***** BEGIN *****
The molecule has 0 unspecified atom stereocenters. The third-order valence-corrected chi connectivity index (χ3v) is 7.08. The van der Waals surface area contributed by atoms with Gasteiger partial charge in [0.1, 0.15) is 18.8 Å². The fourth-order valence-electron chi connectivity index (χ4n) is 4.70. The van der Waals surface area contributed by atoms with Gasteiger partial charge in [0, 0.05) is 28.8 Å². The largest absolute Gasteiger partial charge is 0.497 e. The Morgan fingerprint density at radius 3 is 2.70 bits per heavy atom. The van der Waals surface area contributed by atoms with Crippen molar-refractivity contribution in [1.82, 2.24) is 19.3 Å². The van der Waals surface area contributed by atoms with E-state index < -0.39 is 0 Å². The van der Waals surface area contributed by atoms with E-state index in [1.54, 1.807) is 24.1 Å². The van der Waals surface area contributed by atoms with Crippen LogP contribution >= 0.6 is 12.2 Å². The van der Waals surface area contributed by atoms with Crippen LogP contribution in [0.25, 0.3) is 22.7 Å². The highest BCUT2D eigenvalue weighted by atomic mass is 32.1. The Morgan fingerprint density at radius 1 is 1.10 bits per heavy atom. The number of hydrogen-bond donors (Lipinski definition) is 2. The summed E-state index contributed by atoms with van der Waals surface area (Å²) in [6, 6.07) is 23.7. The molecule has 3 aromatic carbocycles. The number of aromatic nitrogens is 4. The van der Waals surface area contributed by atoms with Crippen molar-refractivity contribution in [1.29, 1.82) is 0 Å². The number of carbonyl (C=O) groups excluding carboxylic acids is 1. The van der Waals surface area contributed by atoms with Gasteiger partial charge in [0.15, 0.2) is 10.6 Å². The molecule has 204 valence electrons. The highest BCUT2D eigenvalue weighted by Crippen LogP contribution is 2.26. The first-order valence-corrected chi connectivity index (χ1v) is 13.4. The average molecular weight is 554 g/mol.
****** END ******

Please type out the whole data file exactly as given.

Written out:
The molecule has 0 unspecified atom stereocenters. The third-order valence-corrected chi connectivity index (χ3v) is 7.08. The van der Waals surface area contributed by atoms with Gasteiger partial charge in [0.1, 0.15) is 18.8 Å². The fourth-order valence-electron chi connectivity index (χ4n) is 4.70. The van der Waals surface area contributed by atoms with Gasteiger partial charge in [0, 0.05) is 28.8 Å². The largest absolute Gasteiger partial charge is 0.497 e. The Morgan fingerprint density at radius 3 is 2.70 bits per heavy atom. The van der Waals surface area contributed by atoms with Crippen molar-refractivity contribution in [1.82, 2.24) is 19.3 Å². The van der Waals surface area contributed by atoms with E-state index < -0.39 is 0 Å². The van der Waals surface area contributed by atoms with E-state index in [1.54, 1.807) is 24.1 Å². The van der Waals surface area contributed by atoms with Crippen LogP contribution >= 0.6 is 12.2 Å². The van der Waals surface area contributed by atoms with Crippen LogP contribution in [0.25, 0.3) is 22.7 Å². The highest BCUT2D eigenvalue weighted by atomic mass is 32.1. The Morgan fingerprint density at radius 1 is 1.10 bits per heavy atom. The number of hydrogen-bond donors (Lipinski definition) is 2. The summed E-state index contributed by atoms with van der Waals surface area (Å²) in [6, 6.07) is 23.7. The molecule has 3 aromatic carbocycles. The number of aromatic nitrogens is 4. The van der Waals surface area contributed by atoms with Crippen molar-refractivity contribution in [1.29, 1.82) is 0 Å². The number of carbonyl (C=O) groups excluding carboxylic acids is 1. The van der Waals surface area contributed by atoms with Gasteiger partial charge in [0.15, 0.2) is 10.6 Å². The molecule has 204 valence electrons. The highest BCUT2D eigenvalue weighted by Crippen LogP contribution is 2.26. The first-order valence-corrected chi connectivity index (χ1v) is 13.4. The average molecular weight is 554 g/mol.